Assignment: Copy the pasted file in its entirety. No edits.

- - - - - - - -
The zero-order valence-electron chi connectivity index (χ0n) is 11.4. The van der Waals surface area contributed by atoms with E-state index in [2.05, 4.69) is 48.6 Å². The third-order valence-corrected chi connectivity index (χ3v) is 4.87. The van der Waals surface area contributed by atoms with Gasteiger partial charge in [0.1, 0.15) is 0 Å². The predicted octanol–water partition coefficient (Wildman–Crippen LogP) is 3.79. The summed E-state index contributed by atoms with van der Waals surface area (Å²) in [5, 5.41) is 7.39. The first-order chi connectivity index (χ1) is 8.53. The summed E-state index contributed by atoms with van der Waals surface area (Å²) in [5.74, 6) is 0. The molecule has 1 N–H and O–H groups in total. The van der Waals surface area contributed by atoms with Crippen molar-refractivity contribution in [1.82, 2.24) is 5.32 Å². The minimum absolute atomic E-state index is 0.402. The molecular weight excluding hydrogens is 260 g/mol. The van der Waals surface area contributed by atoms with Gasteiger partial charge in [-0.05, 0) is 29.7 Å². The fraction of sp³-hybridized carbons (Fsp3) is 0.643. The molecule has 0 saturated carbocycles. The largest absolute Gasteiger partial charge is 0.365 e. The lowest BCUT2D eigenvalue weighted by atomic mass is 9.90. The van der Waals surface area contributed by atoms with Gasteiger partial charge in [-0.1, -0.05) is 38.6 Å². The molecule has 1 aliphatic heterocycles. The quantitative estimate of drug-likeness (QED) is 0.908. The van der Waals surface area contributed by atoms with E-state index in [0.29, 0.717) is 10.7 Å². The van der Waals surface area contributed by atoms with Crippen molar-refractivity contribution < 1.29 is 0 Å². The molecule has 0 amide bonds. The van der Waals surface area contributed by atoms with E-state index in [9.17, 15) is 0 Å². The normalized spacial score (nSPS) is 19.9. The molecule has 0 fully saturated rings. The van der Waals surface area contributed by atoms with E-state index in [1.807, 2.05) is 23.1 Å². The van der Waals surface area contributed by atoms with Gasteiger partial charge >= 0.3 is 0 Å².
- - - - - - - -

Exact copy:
The zero-order valence-electron chi connectivity index (χ0n) is 11.4. The van der Waals surface area contributed by atoms with E-state index in [2.05, 4.69) is 48.6 Å². The third-order valence-corrected chi connectivity index (χ3v) is 4.87. The van der Waals surface area contributed by atoms with Gasteiger partial charge in [0.1, 0.15) is 0 Å². The predicted octanol–water partition coefficient (Wildman–Crippen LogP) is 3.79. The summed E-state index contributed by atoms with van der Waals surface area (Å²) in [5, 5.41) is 7.39. The first-order chi connectivity index (χ1) is 8.53. The summed E-state index contributed by atoms with van der Waals surface area (Å²) in [5.74, 6) is 0. The molecule has 1 N–H and O–H groups in total. The van der Waals surface area contributed by atoms with Crippen molar-refractivity contribution in [1.82, 2.24) is 5.32 Å². The minimum absolute atomic E-state index is 0.402. The molecular weight excluding hydrogens is 260 g/mol. The van der Waals surface area contributed by atoms with Gasteiger partial charge in [-0.05, 0) is 29.7 Å². The fraction of sp³-hybridized carbons (Fsp3) is 0.643. The molecule has 0 saturated carbocycles. The largest absolute Gasteiger partial charge is 0.365 e. The lowest BCUT2D eigenvalue weighted by atomic mass is 9.90. The van der Waals surface area contributed by atoms with Gasteiger partial charge in [-0.1, -0.05) is 38.6 Å². The molecule has 1 aliphatic heterocycles. The quantitative estimate of drug-likeness (QED) is 0.908. The van der Waals surface area contributed by atoms with E-state index in [0.29, 0.717) is 10.7 Å². The van der Waals surface area contributed by atoms with Crippen molar-refractivity contribution < 1.29 is 0 Å². The molecule has 0 amide bonds. The van der Waals surface area contributed by atoms with E-state index in [9.17, 15) is 0 Å². The normalized spacial score (nSPS) is 19.9. The molecule has 0 fully saturated rings. The van der Waals surface area contributed by atoms with E-state index in [1.807, 2.05) is 23.1 Å². The van der Waals surface area contributed by atoms with Gasteiger partial charge >= 0.3 is 0 Å².